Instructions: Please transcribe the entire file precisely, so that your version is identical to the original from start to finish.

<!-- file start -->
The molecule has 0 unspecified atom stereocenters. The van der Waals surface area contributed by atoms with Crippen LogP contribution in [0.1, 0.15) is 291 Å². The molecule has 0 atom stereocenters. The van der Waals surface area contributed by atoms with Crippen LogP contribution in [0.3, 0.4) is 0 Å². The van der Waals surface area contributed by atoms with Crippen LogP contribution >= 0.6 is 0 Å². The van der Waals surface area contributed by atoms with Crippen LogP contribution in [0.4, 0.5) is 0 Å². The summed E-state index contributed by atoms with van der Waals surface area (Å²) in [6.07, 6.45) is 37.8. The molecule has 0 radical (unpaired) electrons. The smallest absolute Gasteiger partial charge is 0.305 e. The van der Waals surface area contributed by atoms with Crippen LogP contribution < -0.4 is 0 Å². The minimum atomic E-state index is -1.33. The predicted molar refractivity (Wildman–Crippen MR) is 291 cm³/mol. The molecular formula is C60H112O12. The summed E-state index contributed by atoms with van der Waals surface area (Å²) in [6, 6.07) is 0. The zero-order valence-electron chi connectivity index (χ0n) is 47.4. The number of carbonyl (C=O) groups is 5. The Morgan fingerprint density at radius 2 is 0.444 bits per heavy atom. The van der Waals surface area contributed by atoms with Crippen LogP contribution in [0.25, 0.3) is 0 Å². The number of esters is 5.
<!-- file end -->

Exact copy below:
The molecule has 0 unspecified atom stereocenters. The van der Waals surface area contributed by atoms with Crippen LogP contribution in [0.1, 0.15) is 291 Å². The molecule has 0 atom stereocenters. The van der Waals surface area contributed by atoms with Crippen LogP contribution in [0.3, 0.4) is 0 Å². The van der Waals surface area contributed by atoms with Crippen LogP contribution >= 0.6 is 0 Å². The van der Waals surface area contributed by atoms with Crippen LogP contribution in [0.4, 0.5) is 0 Å². The summed E-state index contributed by atoms with van der Waals surface area (Å²) in [6.07, 6.45) is 37.8. The molecule has 0 radical (unpaired) electrons. The smallest absolute Gasteiger partial charge is 0.305 e. The van der Waals surface area contributed by atoms with Crippen LogP contribution < -0.4 is 0 Å². The minimum atomic E-state index is -1.33. The predicted molar refractivity (Wildman–Crippen MR) is 291 cm³/mol. The molecular formula is C60H112O12. The summed E-state index contributed by atoms with van der Waals surface area (Å²) in [6, 6.07) is 0. The zero-order valence-electron chi connectivity index (χ0n) is 47.4. The number of carbonyl (C=O) groups is 5. The Morgan fingerprint density at radius 2 is 0.444 bits per heavy atom. The van der Waals surface area contributed by atoms with Crippen LogP contribution in [0.25, 0.3) is 0 Å². The number of esters is 5.